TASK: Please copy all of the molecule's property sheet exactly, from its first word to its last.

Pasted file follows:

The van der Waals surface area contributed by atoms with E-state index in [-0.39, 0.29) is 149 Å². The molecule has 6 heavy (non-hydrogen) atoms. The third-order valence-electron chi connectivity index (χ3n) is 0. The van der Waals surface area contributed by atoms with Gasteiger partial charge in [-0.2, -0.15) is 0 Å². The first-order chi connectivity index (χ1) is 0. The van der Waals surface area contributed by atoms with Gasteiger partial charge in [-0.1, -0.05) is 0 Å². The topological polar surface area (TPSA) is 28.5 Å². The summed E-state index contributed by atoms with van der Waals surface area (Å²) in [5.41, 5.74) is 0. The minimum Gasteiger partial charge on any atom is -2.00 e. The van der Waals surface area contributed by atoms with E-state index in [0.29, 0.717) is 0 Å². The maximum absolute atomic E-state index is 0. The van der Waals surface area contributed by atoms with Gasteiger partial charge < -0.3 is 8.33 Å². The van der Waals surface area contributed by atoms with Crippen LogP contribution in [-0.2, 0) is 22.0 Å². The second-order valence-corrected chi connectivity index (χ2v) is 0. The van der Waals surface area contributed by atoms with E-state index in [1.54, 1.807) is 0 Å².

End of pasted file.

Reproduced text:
The van der Waals surface area contributed by atoms with E-state index in [-0.39, 0.29) is 149 Å². The molecule has 6 heavy (non-hydrogen) atoms. The third-order valence-electron chi connectivity index (χ3n) is 0. The van der Waals surface area contributed by atoms with Gasteiger partial charge in [-0.2, -0.15) is 0 Å². The first-order chi connectivity index (χ1) is 0. The van der Waals surface area contributed by atoms with Gasteiger partial charge in [-0.1, -0.05) is 0 Å². The topological polar surface area (TPSA) is 28.5 Å². The summed E-state index contributed by atoms with van der Waals surface area (Å²) in [5.41, 5.74) is 0. The minimum Gasteiger partial charge on any atom is -2.00 e. The van der Waals surface area contributed by atoms with E-state index in [0.29, 0.717) is 0 Å². The maximum absolute atomic E-state index is 0. The van der Waals surface area contributed by atoms with Gasteiger partial charge < -0.3 is 8.33 Å². The van der Waals surface area contributed by atoms with Crippen LogP contribution in [-0.2, 0) is 22.0 Å². The second-order valence-corrected chi connectivity index (χ2v) is 0. The van der Waals surface area contributed by atoms with E-state index in [1.54, 1.807) is 0 Å².